But what of this general malaise? We’ve all gotten ourselves into a blogging funk at one time or another, and have thought, said, or written things that reflect our feeling at a point in time rather than our view of things overall. I’ve checked my calendar, and have discovered something. It’s early March. Don’t know about the rest of you, but when the days are shorter and the February-March doldrums set in and it’s still too cold out to spend a lot of time outside so you’re cooped up in the house where you’ve been since November and you just wish the snow would melt already and let you get out in the sunshine and warm your toes in the sand and you look longingly out the window only to realize that it’s snowing again and there’s a fairly brisk wind… I find that a little disheartening. And it can make me tire of things I ordinarily love. I’ve been short on blog-fodder — or more accurately, steam to power the conversion of fodder to posts — for a while now, but I generally consider it somewhat cyclical. My experience is that these seasons are the ones when it’s a particularly bad idea to make rash decisions or say rash things fueled by malaise. And to remember the thing that best counters it: hope.
I know full well that spring will come, that theory will become practice, that I’ll get back my blogging mojo, that others will become energized, that we’ll all enjoy the conversation in the blogosphere more than we do today, that living missionally will make a difference, and that good things will happen for the sake of the Kingdom. These things give me hope.
And a little more sunshine won’t hurt, either — so I changed my clock this weekend, and suddenly it’s gotten brighter out.
I’m a newbie blogger who has merely been an eavesdropper on the emerging conversation–thus, I haven’t had time to get really tired of it. But what you say about theory and practice and giftedness really resonates with me.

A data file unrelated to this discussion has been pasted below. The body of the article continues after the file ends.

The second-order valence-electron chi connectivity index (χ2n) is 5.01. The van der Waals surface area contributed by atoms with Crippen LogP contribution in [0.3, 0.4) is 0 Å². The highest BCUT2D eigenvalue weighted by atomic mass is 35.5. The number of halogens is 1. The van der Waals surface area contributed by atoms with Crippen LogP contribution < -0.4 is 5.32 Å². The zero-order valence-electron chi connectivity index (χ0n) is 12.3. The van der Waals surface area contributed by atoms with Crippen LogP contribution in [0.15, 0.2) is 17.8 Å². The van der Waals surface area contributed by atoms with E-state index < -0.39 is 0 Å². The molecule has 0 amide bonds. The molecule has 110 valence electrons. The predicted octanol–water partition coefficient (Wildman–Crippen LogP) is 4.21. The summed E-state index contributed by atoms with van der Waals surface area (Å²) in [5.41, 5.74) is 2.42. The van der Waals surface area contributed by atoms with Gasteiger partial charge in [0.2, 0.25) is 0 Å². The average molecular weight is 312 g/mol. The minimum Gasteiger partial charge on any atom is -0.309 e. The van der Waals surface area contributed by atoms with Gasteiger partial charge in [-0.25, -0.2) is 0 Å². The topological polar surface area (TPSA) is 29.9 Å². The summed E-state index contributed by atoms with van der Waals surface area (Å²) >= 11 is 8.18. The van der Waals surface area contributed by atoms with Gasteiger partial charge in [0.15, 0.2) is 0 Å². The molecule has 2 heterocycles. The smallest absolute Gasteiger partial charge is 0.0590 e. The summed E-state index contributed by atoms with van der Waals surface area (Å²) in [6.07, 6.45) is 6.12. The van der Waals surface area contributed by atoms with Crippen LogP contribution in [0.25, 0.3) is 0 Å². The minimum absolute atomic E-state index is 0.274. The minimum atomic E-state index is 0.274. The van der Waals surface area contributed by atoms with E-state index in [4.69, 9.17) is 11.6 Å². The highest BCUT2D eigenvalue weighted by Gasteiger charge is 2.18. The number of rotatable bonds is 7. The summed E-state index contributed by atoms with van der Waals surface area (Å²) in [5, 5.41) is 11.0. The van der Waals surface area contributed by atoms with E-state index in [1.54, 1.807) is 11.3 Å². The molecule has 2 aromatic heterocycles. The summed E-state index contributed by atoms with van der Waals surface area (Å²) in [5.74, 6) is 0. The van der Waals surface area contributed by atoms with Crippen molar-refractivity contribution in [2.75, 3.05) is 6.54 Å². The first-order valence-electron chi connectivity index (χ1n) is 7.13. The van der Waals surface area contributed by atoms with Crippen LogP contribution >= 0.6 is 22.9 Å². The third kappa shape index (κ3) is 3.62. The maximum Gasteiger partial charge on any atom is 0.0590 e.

In my church, there’s a fair but of pressure to be active, to be missional, to have good orthopraxy, but less enthusiasm about having strong Christ-centered orthodoxy to back it up. Both are essential, and to deny the importance of either is to cut off part of the body. The hands-on missioners need our support, encouragement, and prayers–but so do the thinkers. (And perhaps we’re all called to be a little of both from time to time.)
Great thoughts. So let me ask you, which is more of the reality in the missional conversation? More theory than practice or vice versa? Curious as to you perspective.
Good question, Amy. I think if you do a survey of what’s out there, you’d conclude that there’s more theory, but I’m not certain that’s entirely accurate. The theorists are largely the ones doing the talking, while the practitioners may be less geared toward conversation of this type, so simply aren’t reporting. This is one of the reasons why I feel it’s so important to connect the two… the theorists and wordsmiths can be reporting on what the practitioners are doing so as to inspire other practitioners and people who want to jump in but aren’t quite sure how.